“It Doesn’t Get Better By Chance, It Gets Better By (Purposeful) Change: The Development of Positive Coaching Practice in Athletic Development

In our previous blog we explored we the importance of reason and choice in developing nutrition behaviours in youth athletes. We proposed that at the epicentre of our nutrition programme is education. The provision of meaningful education messaging, through signage to workshops to bespoke individual support, will always be the foundation of developing positive behaviours and practices around nutrition and fuelling in our environment. In this blog we will explore the importance of the coaching environment in the context of athletic development. At the heart of this will be the role of positive coaching in the acquisition of physical, psychological and behavioural skills and capabilities to support an individual’s developmental journey in sport.
Positive coaching as been previously defined in the research literature. The 4-Cs of positive coaching have been commonly identified, as can be seen below. I have added my interpretation of the 4-Cs within my coaching practice:

  1. Competence – to experience success
  2. Confidence – to experience independence
  3. Connection – to experience a sense of belonging
  4. Character – to express training behaviours

Whilst I am constantly looking to challenge and support the development of these areas in the young athletes I coach, I am conscious there are several factors that may accelerate or derail the development of these characteristics, including but not limited to:

1. Maturity – both physical and cognitive
2. Training age – the impact of past physical training experience on current ability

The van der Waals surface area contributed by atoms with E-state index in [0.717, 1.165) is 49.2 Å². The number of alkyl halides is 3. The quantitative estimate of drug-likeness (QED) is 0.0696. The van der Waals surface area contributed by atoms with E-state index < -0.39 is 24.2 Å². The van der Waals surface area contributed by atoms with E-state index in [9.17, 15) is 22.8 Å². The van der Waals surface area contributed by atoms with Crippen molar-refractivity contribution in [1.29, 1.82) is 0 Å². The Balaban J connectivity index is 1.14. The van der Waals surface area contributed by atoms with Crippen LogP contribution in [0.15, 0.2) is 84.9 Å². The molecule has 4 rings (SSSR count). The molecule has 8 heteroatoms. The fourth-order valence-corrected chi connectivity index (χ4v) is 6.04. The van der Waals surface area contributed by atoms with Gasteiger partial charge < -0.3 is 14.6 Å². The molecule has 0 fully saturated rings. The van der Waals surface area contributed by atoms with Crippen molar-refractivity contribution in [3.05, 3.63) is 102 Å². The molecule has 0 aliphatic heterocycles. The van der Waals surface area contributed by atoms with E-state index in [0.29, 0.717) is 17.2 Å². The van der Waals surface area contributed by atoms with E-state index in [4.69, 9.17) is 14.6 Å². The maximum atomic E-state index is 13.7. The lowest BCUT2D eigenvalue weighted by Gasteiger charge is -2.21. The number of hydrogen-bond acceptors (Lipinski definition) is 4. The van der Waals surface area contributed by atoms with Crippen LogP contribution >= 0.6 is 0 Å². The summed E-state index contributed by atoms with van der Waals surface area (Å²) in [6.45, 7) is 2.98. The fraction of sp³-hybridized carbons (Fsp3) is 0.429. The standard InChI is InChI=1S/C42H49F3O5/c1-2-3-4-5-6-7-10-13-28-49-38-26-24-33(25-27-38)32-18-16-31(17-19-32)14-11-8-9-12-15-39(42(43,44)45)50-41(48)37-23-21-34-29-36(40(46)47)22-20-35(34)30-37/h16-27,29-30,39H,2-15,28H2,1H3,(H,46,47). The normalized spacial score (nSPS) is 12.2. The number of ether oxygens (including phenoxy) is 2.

3. Commitment – a reflection of one’s application and/or contribution

These factors may be influential at various stages of development and I must be progressive yet considered in my approach to the development of the 4-Cs to ensure realistic goals and expectations are set and met. In this context, I would see the process of development through a guided discovery approach in which several critical stages exist:

  1. Autonomy – programme ownership
  2. Mastery – process ownership
  3. Purpose – motivational ownership

In summary, I believe striving to achieve the 4-Cs of positive coaching in a physical development programme is an intention that will provide rich rewards for the youth athlete later in their development journey. It is my role therefore, to consider the interaction of maturity, training age and commitment and offer both challenging and support in my coaching practice and coaching context to facilitate development. The outcome of programme, process and motivational ownership is always front and centre of my professional judgement and decision making and for me, provides the operational basis on which to see the 4-Cs of positive coaching come to life.

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